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NMSU Dietetic Internship Program students (from left) Kaitlin Koop, Claire LeGault, Kirsten Hancock and Elias Jimenez work on assembling the perfect dinner plate. The Dietetic Internship Program at NMSU recently received its accreditation from the Accreditation Council for Education in Nutrition and Dietetics. (NMSU photo by Adriana M. Chavez) MAR16

NMSU Dietetic Internship Program celebrates ACEND accreditation

The Dietetic Internship Program at New Mexico State University is celebrating its recent accreditation by the Accreditation Council for Education in Nutrition and Dietetics, making the program one of only two accredited dietetic internships in New Mexico.

The program was created in 2010 by Wanda Eastman and Carol Turner, two professors in the College of Agricultural, Consumer and Environmental Sciences. ACEND, the accrediting agency for the Academy of Nutrition and Dietetics, accepted the program for candidacy for accreditation in 2011.

Before NMSU’s dietetic internship opened, the nearest programs were in Arizona and north Texas. Currently, the University of New Mexico is the only other university in the state that has an accredited program besides NMSU. In January of this year, Eastman received notice of the program’s accreditation by ACEND. The accreditation status also makes NMSU’s program the only accredited program serving southwest Texas.

Students with NMSU's Dietetic Internship Program use rubber food replicas to create what a nutritonally balanced dinner plate should look like. The program was recently accredited by the Accreditation Council for Education in Nutrition and Dietetics. (NMSU photo by Adriana M. Chavez) MAR16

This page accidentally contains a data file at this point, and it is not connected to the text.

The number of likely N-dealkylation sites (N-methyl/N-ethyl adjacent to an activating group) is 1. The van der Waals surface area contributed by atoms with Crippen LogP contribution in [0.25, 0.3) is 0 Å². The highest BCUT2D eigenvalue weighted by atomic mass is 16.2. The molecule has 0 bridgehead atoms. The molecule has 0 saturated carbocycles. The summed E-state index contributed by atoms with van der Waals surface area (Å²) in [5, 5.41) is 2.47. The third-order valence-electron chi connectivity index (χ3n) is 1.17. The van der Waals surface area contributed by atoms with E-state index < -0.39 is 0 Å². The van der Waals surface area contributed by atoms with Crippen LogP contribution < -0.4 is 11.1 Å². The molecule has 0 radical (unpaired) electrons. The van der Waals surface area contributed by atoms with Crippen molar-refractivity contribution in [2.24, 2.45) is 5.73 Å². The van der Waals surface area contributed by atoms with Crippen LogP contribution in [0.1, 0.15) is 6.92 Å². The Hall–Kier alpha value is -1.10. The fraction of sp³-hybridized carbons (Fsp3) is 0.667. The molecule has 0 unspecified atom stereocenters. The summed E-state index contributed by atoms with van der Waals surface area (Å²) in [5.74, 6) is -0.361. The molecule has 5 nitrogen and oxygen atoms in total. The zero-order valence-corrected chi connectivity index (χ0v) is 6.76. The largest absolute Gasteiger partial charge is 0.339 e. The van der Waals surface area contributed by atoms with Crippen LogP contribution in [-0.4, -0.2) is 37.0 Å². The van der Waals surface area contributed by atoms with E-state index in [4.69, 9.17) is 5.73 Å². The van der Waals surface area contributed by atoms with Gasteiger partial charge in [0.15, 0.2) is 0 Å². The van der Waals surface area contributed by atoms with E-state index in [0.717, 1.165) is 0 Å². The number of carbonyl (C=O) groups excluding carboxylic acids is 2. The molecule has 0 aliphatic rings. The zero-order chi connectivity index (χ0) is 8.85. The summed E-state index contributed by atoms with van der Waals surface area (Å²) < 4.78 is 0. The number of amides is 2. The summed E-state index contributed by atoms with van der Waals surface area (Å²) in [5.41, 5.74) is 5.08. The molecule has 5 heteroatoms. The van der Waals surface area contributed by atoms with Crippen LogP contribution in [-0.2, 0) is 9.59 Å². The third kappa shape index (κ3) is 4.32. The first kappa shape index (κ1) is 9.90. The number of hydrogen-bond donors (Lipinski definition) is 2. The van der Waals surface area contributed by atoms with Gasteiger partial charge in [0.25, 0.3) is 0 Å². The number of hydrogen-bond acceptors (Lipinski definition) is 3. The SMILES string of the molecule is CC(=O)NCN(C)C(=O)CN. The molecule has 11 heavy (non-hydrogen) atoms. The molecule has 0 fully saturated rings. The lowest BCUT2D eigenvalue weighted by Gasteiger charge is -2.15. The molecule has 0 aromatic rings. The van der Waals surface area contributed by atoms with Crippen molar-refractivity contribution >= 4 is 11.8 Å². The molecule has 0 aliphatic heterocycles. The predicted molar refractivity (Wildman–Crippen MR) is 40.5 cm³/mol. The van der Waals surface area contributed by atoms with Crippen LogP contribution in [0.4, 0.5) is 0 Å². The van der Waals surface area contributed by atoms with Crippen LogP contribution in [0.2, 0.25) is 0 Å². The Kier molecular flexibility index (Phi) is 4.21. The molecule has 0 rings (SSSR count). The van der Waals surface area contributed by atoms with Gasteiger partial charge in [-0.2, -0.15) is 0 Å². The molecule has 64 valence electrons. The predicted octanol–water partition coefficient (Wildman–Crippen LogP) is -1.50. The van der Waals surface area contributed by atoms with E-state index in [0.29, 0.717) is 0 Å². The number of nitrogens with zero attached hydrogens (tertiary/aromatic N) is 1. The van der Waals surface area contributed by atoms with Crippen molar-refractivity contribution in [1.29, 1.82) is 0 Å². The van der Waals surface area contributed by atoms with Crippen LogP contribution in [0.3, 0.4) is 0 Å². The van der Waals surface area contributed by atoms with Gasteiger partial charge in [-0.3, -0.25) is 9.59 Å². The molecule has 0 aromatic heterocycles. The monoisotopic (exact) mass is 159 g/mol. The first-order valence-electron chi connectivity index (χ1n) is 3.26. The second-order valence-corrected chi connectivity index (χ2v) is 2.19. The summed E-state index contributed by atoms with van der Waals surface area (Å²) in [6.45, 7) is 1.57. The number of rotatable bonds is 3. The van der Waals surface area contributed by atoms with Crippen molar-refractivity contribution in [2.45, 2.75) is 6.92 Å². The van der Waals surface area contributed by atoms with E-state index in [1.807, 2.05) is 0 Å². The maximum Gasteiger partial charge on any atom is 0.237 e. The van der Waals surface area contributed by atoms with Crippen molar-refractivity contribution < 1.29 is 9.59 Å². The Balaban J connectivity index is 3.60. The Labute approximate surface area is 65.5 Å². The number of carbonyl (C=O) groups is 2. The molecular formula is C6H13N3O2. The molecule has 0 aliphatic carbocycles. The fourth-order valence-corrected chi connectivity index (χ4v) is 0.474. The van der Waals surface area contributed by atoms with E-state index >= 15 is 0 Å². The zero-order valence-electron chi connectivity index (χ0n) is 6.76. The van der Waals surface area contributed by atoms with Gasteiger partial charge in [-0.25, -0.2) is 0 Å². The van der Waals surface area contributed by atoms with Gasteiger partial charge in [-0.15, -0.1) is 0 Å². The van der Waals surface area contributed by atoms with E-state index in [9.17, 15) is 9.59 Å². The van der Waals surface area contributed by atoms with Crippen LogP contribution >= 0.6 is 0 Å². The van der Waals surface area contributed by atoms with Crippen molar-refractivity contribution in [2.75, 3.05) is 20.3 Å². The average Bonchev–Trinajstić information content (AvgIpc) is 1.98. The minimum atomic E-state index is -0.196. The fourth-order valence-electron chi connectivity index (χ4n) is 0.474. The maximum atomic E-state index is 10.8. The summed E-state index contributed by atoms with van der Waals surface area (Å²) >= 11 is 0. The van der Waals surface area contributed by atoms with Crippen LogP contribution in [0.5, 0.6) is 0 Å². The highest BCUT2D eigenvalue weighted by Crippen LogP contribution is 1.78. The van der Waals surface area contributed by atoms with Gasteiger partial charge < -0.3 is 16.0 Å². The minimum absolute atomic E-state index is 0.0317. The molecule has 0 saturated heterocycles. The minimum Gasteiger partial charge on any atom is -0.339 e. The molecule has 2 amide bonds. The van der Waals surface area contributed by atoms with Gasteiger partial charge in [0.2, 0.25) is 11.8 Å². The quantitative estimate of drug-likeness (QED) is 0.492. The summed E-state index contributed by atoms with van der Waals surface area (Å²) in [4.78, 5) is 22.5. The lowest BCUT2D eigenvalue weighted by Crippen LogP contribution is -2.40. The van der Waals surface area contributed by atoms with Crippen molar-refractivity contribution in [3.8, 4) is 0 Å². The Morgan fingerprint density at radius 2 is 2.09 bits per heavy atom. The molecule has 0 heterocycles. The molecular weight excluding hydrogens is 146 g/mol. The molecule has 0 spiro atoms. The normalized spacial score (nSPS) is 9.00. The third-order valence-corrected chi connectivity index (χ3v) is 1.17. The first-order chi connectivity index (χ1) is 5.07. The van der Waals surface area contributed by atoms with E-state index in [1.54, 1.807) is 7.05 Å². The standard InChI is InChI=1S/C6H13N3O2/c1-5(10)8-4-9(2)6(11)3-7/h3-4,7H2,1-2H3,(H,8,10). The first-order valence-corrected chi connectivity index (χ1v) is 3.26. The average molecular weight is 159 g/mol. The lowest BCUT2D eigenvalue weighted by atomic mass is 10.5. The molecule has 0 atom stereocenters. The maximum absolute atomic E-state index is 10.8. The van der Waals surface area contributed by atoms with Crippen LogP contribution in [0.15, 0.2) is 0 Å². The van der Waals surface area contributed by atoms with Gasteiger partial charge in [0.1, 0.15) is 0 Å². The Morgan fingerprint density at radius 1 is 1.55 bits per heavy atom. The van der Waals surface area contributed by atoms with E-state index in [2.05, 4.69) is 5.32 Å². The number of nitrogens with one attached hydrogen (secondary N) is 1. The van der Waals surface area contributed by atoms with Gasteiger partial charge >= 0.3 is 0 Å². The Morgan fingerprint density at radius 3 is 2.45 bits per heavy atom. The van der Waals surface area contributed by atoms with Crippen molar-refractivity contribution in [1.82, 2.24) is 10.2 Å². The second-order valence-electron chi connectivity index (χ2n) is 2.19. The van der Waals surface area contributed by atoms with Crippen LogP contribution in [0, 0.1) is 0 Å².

Students with NMSU’s Dietetic Internship Program use rubber food replicas to create what a nutritonally balanced dinner plate should look like. The program was recently accredited by the Accreditation Council for Education in Nutrition and Dietetics. (NMSU photo by Adriana M. Chavez) MAR16

“To go from being a candidate to being accredited means we’ve passed the test,” Eastman said. “It shows that we’re on solid footing and we’re not a flash in the pan. We’re here to stay.”

Since the program’s inception, 17 students have graduated with a master’s degree in Family and Consumer Sciences with an emphasis in dietetics. In order to obtain their degrees, they completed a minimum of 1,200 hours interning at food service management, community nutrition and clinical facilities. Each semester, students rotate between each type of facility take courses and participate in a community-based research project.

The program has shown students the need for dietitians, especially in New Mexico, and how varied a career in dietetics can be. Many students are also from outside of New Mexico, and decided to stay here after graduation, Eastman said.

“It really has shown us the need for the dietetic profession in our area,” said Kirsten Hancock, a current student in the program. “There are so many areas of dietetics, and they are all in need of dietitians.”

According to the U.S. Bureau of Labor Statistics, employment of dietitians and nutritionists is projected to grow 16 percent from 2014 to 2024, much faster than the average for all occupations. In recent years, interest in the role of food and nutrition in promoting health and wellness has increased, particularly as a part of preventative healthcare in medical settings.

Gaby Phillips, the NMSU Dietetic Internship Program assistant director, said since the program’s graduates often stay in New Mexico, those graduates are also more likely to understand community needs.

The program’s accreditation will last for seven years. After that, program officials are required to reapply for accreditation.

For more information about the program, visit http://dieteticinternship.nmsu.edu/

Author:  Adriana M. Chavez – NMSU

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